Real quick, before tonight’s essay:
On Monday, I got an email telling me I didn’t get this thing I wanted. It was a relatively small (but sizeable-to-me) publication grant offered by my university’s student government. I wanted to print a 16-page newspaper I made in my Design For Writers class last semester called “The PaperGirl Review: Extreme Quilt Edition”. The grant would’ve given me the funds and the boost I need to do that project and offer it to all of you. I spent a long time on my application. I wanted it really bad. But I didn’t get it.
I wanted to tell you that before I announce the First Runner-Up for the essay contest. Because if it’s not you, you’re probably gonna feel at least a little lousy; not winning feels lousy. But not winning everything (or anything) is also totally universal. Like I’ve just confessed, it happened to me last week! Don’t let it get you down if you didn’t win this time. You just can’t let it let you down. Shake it off. I will if you will.
As I said yesterday, every essay y’all sent was winning. But choices must be made. And this essay has such a lovely twist at the end and was so unique, it stood out. Congratulations due to Ms. Kurke, Lucy, and Einstein, of course.
It was never about the orange, one way or another. It was all about the dog collar.
I bought it because it looked like Log Cabin pattern. Lucy, the yellow lab of my dog duo, got the quilt-like collar because she was the girl. Einstein, the chocolate lab of the duo, sported a more masculine (but not resembling a quilt block) collar. I looked at Lucy’s collar many times a day as Lucy and Einstein pulled excitedly ahead of me on all our walks, day after day. It worked out well for Lucy, actually, because instead of me sternly telling her to stop pulling, I’d look at her collar and saying to myself, “That collar would make a great quilt.”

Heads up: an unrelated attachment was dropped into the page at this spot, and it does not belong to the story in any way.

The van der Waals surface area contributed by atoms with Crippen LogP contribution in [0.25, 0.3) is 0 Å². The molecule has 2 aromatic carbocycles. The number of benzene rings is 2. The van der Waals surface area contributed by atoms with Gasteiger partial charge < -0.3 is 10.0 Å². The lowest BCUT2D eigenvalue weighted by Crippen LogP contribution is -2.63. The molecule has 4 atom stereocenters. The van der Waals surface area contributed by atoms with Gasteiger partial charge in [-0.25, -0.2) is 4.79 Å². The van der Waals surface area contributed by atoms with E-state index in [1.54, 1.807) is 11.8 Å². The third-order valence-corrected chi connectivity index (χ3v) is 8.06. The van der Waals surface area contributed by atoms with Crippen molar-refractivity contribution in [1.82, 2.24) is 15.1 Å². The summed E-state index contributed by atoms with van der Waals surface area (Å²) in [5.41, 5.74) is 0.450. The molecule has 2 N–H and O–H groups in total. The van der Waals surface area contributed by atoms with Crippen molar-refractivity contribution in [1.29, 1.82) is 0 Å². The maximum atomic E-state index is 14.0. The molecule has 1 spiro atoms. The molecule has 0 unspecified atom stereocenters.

One day, I decided to do it: I’d make a quilt like that collar. I started pulling pink and purple from my stash. There was some obvious red in the collar, so I added red to my pile. Off I headed to hang out with my “WDMP Girls”** for a day of stitching and chatting. Upon settling in and starting the chatting part of the day, I unpacked my piles and started ripping strips: lots of pink, lots of purple, and a little red.
I had started constructing the Log Cabin when one of the Girlz asked, “Where’s the orange?”
“What orange?” I asked.
“Well, there’s obviously orange in the collar.”
Orange? I’d never noticed! Turns out, I was orange-blind. Every day, mile after mile, walking the dog and staring at the collar, thinking, “That collar would make for a great quilt,” I’d never noticed the orange.
Generous as quilting pals tend to be, The Girlz quickly pulled from their orange abundance and added orange to my pile. I ripped orange strips and returned to creating my Log Cabin blocks. I picked up red centers and added strips. Pink, purple, red, and now orange strips. Completed block after completed block hit the floor. The collar — I mean the quilt — was coming to life.
I returned home to lay out my blocks and compose the quilt top. Since my “design wall” is my sewing room floor, I share the space with my dogs — and they expect participation in the layout process. (Quilt blocks go down on the floor and they lay on top.) More than once, their squirming antics have resulted in a rearranging that led to a much more attractive layout than I had originally envisioned.
The quilt blocks came together beautifully and I saw on the floor what I had dreamed about all those days I looked at Lucy’s collar, except…something was missing.
I couldn’t put my finger on it. I double-checked my color selection against the collar, thinking perhaps my color bias was bigger than just orange, but the colors in my quilt top mirrored what I saw in the collar. I closed my eyes to rethink the vision I had in starting the quilt. I pictured Lucy, pulling ahead of me. I pictured her collar. I pictured Einstein, walking next to her.
And then my eyes flew open, realizing what was missing in the quilt: It was Einstein! Not Einstein literally, but the color of Einstein, the spirit of Einstein. The quilt needed chocolate love! So, out came the brown — and the border came to life.
The quilt is complete, now. My love for my yellow lab, in her quilt collar, and her brown buddy Einstein is now immortalized in my quilt.
**WDMP = We Don’t Match Points